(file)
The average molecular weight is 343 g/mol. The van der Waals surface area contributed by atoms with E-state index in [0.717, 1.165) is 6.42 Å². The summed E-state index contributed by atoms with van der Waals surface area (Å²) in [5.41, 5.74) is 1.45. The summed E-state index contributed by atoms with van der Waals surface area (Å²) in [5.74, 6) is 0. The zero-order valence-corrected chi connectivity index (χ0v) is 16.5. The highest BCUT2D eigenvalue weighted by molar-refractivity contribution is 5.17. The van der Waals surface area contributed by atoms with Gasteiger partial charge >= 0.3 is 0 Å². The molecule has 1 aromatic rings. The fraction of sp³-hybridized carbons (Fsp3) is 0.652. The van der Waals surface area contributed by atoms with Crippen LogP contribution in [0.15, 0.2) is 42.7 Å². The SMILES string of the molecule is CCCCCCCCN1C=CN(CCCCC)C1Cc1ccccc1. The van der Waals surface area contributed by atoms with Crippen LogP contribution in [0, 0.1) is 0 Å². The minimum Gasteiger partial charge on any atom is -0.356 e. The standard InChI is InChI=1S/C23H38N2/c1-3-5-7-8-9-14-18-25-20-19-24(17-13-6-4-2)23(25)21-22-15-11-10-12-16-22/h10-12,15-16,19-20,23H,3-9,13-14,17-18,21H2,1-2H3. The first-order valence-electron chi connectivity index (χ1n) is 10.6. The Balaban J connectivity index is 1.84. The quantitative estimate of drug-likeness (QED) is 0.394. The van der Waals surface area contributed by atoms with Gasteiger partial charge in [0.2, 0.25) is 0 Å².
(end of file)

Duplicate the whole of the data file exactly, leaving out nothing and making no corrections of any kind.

The average molecular weight is 343 g/mol. The van der Waals surface area contributed by atoms with E-state index in [0.717, 1.165) is 6.42 Å². The summed E-state index contributed by atoms with van der Waals surface area (Å²) in [5.41, 5.74) is 1.45. The summed E-state index contributed by atoms with van der Waals surface area (Å²) in [5.74, 6) is 0. The zero-order valence-corrected chi connectivity index (χ0v) is 16.5. The highest BCUT2D eigenvalue weighted by molar-refractivity contribution is 5.17. The van der Waals surface area contributed by atoms with Gasteiger partial charge >= 0.3 is 0 Å². The molecule has 1 aromatic rings. The fraction of sp³-hybridized carbons (Fsp3) is 0.652. The van der Waals surface area contributed by atoms with Crippen LogP contribution in [0.15, 0.2) is 42.7 Å². The SMILES string of the molecule is CCCCCCCCN1C=CN(CCCCC)C1Cc1ccccc1. The van der Waals surface area contributed by atoms with Crippen LogP contribution in [0, 0.1) is 0 Å². The minimum Gasteiger partial charge on any atom is -0.356 e. The standard InChI is InChI=1S/C23H38N2/c1-3-5-7-8-9-14-18-25-20-19-24(17-13-6-4-2)23(25)21-22-15-11-10-12-16-22/h10-12,15-16,19-20,23H,3-9,13-14,17-18,21H2,1-2H3. The first-order valence-electron chi connectivity index (χ1n) is 10.6. The Balaban J connectivity index is 1.84. The quantitative estimate of drug-likeness (QED) is 0.394. The van der Waals surface area contributed by atoms with Gasteiger partial charge in [0.2, 0.25) is 0 Å².